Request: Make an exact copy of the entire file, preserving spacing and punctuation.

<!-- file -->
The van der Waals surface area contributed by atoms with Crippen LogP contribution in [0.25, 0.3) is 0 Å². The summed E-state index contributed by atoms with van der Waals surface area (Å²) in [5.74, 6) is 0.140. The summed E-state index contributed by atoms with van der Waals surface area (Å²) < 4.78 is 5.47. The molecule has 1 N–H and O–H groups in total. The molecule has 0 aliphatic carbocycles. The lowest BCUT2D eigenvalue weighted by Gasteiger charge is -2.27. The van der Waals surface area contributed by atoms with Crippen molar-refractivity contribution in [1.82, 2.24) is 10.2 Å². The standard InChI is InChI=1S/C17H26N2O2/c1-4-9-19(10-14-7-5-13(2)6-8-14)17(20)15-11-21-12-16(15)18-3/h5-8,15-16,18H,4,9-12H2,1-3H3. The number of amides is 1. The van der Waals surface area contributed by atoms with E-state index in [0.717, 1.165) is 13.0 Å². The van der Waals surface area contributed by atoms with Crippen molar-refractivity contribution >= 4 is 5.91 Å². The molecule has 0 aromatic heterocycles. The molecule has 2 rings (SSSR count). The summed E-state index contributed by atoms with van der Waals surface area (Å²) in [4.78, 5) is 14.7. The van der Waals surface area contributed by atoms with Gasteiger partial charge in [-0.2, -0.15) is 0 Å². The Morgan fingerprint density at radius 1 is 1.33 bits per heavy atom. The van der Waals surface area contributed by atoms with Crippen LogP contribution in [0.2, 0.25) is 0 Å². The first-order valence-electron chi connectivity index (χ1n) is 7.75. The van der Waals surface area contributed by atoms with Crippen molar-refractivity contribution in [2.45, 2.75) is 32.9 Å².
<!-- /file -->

The van der Waals surface area contributed by atoms with Crippen LogP contribution in [0.25, 0.3) is 0 Å². The summed E-state index contributed by atoms with van der Waals surface area (Å²) in [5.74, 6) is 0.140. The summed E-state index contributed by atoms with van der Waals surface area (Å²) < 4.78 is 5.47. The molecule has 1 N–H and O–H groups in total. The molecule has 0 aliphatic carbocycles. The lowest BCUT2D eigenvalue weighted by Gasteiger charge is -2.27. The van der Waals surface area contributed by atoms with Crippen molar-refractivity contribution in [1.82, 2.24) is 10.2 Å². The standard InChI is InChI=1S/C17H26N2O2/c1-4-9-19(10-14-7-5-13(2)6-8-14)17(20)15-11-21-12-16(15)18-3/h5-8,15-16,18H,4,9-12H2,1-3H3. The number of amides is 1. The van der Waals surface area contributed by atoms with E-state index in [0.717, 1.165) is 13.0 Å². The van der Waals surface area contributed by atoms with Crippen molar-refractivity contribution >= 4 is 5.91 Å². The molecule has 0 aromatic heterocycles. The molecule has 2 rings (SSSR count). The summed E-state index contributed by atoms with van der Waals surface area (Å²) in [4.78, 5) is 14.7. The van der Waals surface area contributed by atoms with Gasteiger partial charge in [-0.2, -0.15) is 0 Å². The Morgan fingerprint density at radius 1 is 1.33 bits per heavy atom. The van der Waals surface area contributed by atoms with Crippen LogP contribution in [0.2, 0.25) is 0 Å². The first-order valence-electron chi connectivity index (χ1n) is 7.75. The van der Waals surface area contributed by atoms with Crippen molar-refractivity contribution in [2.45, 2.75) is 32.9 Å².